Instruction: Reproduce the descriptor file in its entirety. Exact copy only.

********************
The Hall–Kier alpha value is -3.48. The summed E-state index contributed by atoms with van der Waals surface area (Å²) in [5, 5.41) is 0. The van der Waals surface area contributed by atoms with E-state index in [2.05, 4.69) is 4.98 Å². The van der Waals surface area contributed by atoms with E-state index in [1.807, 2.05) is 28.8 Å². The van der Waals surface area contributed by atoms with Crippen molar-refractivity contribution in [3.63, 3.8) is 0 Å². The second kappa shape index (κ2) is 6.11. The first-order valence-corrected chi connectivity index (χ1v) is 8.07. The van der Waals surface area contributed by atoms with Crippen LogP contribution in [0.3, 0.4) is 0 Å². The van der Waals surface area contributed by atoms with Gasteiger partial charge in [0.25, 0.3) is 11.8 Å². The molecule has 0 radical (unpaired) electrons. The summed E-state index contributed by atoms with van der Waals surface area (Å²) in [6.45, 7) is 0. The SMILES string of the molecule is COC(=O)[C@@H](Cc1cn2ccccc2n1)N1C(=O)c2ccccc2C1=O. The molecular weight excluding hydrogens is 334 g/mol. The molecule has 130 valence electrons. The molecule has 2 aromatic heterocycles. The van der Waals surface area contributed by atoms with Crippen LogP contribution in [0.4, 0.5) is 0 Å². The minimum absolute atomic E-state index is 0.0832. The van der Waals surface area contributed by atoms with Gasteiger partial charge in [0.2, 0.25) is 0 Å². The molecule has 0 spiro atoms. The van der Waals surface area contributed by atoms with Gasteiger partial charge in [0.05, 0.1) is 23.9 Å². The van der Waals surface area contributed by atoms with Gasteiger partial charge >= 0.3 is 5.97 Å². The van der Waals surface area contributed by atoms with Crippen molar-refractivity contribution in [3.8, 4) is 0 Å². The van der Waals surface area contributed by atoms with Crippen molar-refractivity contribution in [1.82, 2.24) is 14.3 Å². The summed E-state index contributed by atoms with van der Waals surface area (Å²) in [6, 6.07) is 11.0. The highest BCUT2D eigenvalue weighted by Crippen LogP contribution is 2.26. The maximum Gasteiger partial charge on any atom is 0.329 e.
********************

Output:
The Hall–Kier alpha value is -3.48. The summed E-state index contributed by atoms with van der Waals surface area (Å²) in [5, 5.41) is 0. The van der Waals surface area contributed by atoms with E-state index in [2.05, 4.69) is 4.98 Å². The van der Waals surface area contributed by atoms with E-state index in [1.807, 2.05) is 28.8 Å². The van der Waals surface area contributed by atoms with Crippen molar-refractivity contribution in [3.63, 3.8) is 0 Å². The second kappa shape index (κ2) is 6.11. The first-order valence-corrected chi connectivity index (χ1v) is 8.07. The van der Waals surface area contributed by atoms with Crippen LogP contribution in [0.3, 0.4) is 0 Å². The van der Waals surface area contributed by atoms with Gasteiger partial charge in [0.25, 0.3) is 11.8 Å². The molecule has 0 radical (unpaired) electrons. The summed E-state index contributed by atoms with van der Waals surface area (Å²) in [6.45, 7) is 0. The SMILES string of the molecule is COC(=O)[C@@H](Cc1cn2ccccc2n1)N1C(=O)c2ccccc2C1=O. The molecular weight excluding hydrogens is 334 g/mol. The molecule has 130 valence electrons. The molecule has 2 aromatic heterocycles. The van der Waals surface area contributed by atoms with Crippen LogP contribution in [0.4, 0.5) is 0 Å². The minimum absolute atomic E-state index is 0.0832. The van der Waals surface area contributed by atoms with Gasteiger partial charge in [0.2, 0.25) is 0 Å². The molecule has 0 spiro atoms. The van der Waals surface area contributed by atoms with Gasteiger partial charge in [0.05, 0.1) is 23.9 Å². The van der Waals surface area contributed by atoms with Gasteiger partial charge >= 0.3 is 5.97 Å². The van der Waals surface area contributed by atoms with Crippen molar-refractivity contribution in [3.8, 4) is 0 Å². The van der Waals surface area contributed by atoms with Crippen molar-refractivity contribution in [1.82, 2.24) is 14.3 Å². The summed E-state index contributed by atoms with van der Waals surface area (Å²) in [6, 6.07) is 11.0. The highest BCUT2D eigenvalue weighted by Crippen LogP contribution is 2.26. The maximum Gasteiger partial charge on any atom is 0.329 e.